“We try to use our position and work with carriers around the world to craft a business model where they can offer basic services for free (email, text, weather access, search, wikipedia),” added Zuckerberg.
“A strategic thread in the case of Open Compute,” noted O’Reilly, “is that we’re going to use more and more server capacity over time, so we’d better make it cheap and efficient.”
As Zuckerberg said, only one-third of the world population has access to internet at the moment.
He believes that “bringing the cost of the overall network down and delivering the internet for more people will have a very profound impact on the world.”
The shareholder value myth vs. idealism
O’Reilly felt the need to ask Zuckerberg how much of the shareholder value myth was actually true: “it is believed that the only obligation of a company is to make money for its shareholders,” he said. “But some of the things you mentioned here are driven by idealism. What do you think is the responsibility of a company?”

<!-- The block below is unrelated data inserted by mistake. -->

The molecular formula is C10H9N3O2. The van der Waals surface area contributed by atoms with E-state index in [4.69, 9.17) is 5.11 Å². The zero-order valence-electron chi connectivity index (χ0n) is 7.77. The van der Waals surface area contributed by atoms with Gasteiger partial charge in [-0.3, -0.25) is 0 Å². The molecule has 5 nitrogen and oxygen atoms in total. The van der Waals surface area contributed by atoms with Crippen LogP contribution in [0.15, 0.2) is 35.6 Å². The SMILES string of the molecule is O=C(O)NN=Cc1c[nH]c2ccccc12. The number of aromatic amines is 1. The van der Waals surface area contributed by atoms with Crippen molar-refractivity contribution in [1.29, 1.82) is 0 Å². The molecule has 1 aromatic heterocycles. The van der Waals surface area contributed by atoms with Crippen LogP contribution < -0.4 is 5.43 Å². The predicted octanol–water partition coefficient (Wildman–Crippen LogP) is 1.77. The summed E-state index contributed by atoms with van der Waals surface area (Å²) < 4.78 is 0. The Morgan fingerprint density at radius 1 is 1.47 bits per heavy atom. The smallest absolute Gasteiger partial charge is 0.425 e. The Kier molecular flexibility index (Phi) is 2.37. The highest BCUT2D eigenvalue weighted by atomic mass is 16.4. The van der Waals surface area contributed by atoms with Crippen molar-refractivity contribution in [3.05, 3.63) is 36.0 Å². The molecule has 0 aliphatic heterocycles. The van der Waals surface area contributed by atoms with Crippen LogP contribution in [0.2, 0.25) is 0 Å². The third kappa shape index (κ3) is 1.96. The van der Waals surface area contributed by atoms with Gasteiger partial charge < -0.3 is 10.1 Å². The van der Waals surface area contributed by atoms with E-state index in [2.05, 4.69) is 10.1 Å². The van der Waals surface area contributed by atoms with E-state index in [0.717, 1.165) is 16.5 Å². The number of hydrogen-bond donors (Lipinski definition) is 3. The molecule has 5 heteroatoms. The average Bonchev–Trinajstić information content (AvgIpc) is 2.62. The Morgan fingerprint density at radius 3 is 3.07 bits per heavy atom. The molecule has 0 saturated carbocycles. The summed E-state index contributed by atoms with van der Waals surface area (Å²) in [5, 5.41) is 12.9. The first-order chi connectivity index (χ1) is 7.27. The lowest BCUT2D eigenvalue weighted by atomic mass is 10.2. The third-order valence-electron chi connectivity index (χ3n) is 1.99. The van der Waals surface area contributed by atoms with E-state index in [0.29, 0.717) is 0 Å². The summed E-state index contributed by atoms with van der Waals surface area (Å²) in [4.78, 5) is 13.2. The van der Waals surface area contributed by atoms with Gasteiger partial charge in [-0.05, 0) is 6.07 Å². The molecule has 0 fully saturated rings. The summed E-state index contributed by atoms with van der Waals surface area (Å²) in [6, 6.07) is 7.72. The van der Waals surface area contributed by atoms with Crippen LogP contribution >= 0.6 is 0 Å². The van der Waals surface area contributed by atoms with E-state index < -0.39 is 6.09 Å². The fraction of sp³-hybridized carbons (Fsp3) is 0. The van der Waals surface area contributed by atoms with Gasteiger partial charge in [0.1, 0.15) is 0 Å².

Zuckerberg repeated his strong interest in the energy efficiency and in the future of the knowledge economy.
Asked if every CEO should be thinking like that, he replied: “There aren’t many companies in the world who have the resources and the reach that Facebook has. That means we have more responsibility to do more of that kind of work.”
The right thing to do
“There’s no real business plan that’s going to support the billions of dollars we are about to invest in the internet.org trying to bring connectivity to the rest of the world, but we’re doing it because we think it’s the right thing to do and I think it has a way of catching up in a positive way over time,” added Zuckerberg.
“A lot of the things people do are have done are because they have a passion for it before there’s a clear business case. But if you’re doing it good, there is always a way to make profit out of it, later on,” believes Zuckerberg. “It’s one of the tricky ways of the capitalism: you can’t connect all the dots ahead of time.”